Wednesday 16 February 2011

Fashion made fair

To be perfectly honest I've never really been that bothered about clothes other than as functional items.  Maybe it's a guy thing, maybe it's just a me thing.  I've still got perfectly serviceable clothes that I bought when I was 17 and I tend to wear things until they literally fall off me.

However, in my professional life, I work for a big blue-chip and I have to make a bit of an effort when I'm in the office.  So, usually about once a year, in January, I drag myself around the shops (or better still, the internet) in search of something to update my work-wardrobe.

It's hard work if you're looking for clothes with any kind of ethical or local-sourcing credentials.  Ethical and fairtrade clothing is still something of a niche market, most people think the idea of organic clothes a bit weird, and "local" tends to mean UK at best.  It's even harder when you're looking at smart clothes - the shirt and tie variety that I need for work.  Short of bespoke tailoring (way out of my income bracket), I've been unable to find anything at all in Norfolk, and when I contacted the company I buy my shirts from, they told me that they used to make their shirts in London but have since offshored it to the far east.  They also took pains to tell me about the standards they impose on those offshore suppliers.  Well that's something I suppose.

However, it's incredibly difficult to determine whether any particular company is just paying lip service to ethical principles or has them genuinely at the heart of its operation.  According to War on Want's Love Fashion, Hate Sweatshops campaign, much of the UK's clothing is still made at great cost to the producers in poor countries, and the People and Planet website's Redress Fashion campaign highlights the terrible environmental and human cost of the cotton industry.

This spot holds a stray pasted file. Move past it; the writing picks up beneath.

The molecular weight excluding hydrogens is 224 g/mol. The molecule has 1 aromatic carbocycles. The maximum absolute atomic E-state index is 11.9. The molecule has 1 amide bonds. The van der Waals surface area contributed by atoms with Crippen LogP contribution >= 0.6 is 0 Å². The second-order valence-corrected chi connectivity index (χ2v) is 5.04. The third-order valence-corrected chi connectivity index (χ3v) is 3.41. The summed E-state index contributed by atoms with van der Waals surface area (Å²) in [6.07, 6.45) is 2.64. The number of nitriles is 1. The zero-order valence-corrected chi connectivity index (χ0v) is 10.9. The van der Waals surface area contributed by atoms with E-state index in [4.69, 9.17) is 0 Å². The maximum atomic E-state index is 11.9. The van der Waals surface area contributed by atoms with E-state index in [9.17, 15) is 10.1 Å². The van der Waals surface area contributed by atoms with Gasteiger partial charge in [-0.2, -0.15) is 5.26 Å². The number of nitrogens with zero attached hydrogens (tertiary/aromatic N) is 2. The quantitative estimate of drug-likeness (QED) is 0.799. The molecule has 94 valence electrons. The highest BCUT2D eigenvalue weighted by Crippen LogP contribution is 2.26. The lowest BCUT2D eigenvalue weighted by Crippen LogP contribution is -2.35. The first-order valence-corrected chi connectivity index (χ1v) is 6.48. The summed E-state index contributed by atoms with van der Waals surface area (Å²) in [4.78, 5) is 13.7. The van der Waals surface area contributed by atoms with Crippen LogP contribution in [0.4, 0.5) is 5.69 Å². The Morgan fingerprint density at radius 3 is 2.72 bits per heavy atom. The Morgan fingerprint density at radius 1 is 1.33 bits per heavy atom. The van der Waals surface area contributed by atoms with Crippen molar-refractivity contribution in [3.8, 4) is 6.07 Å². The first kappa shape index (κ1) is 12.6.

Thankfully, there are a few solutions out there to these particular issues, and the number of solutions are growing fast.  This year, I was determined to check out the state of ethical clothing before I bought anything, and found the Ethical Junction website, a one-stop catalogue linking many providers of ethical, fairtrade, organic and non-cotton clothing.  I was pretty impressed.  OK it was more expensive than Primark, Gap, Top Shop and various other high-street retailers, but there's no doubt a good reason for that.  I couldn't get everything I needed, and sadly, there was nothing I could find that was made in Norfolk (the nearest, I think, was Northampton) but my favourite was definitely Global Seesaw.  Not only do they make fabulous campaign t-shirts like the one pictured above (now the favourite item in my wardrobe), but they're made by a women's cooperative in India that gives work and dignity back to street-workers - you can read the full story on the website.  They also do great courier-bags!

So while my smart workwear remains something of a challenge in terms of its sustainability and ethical credentials, some of the new breed of online entrepreneurs with ethics at the heart of what they do are providing a growing range of options for those who need to look good, but want to feel good about it too.
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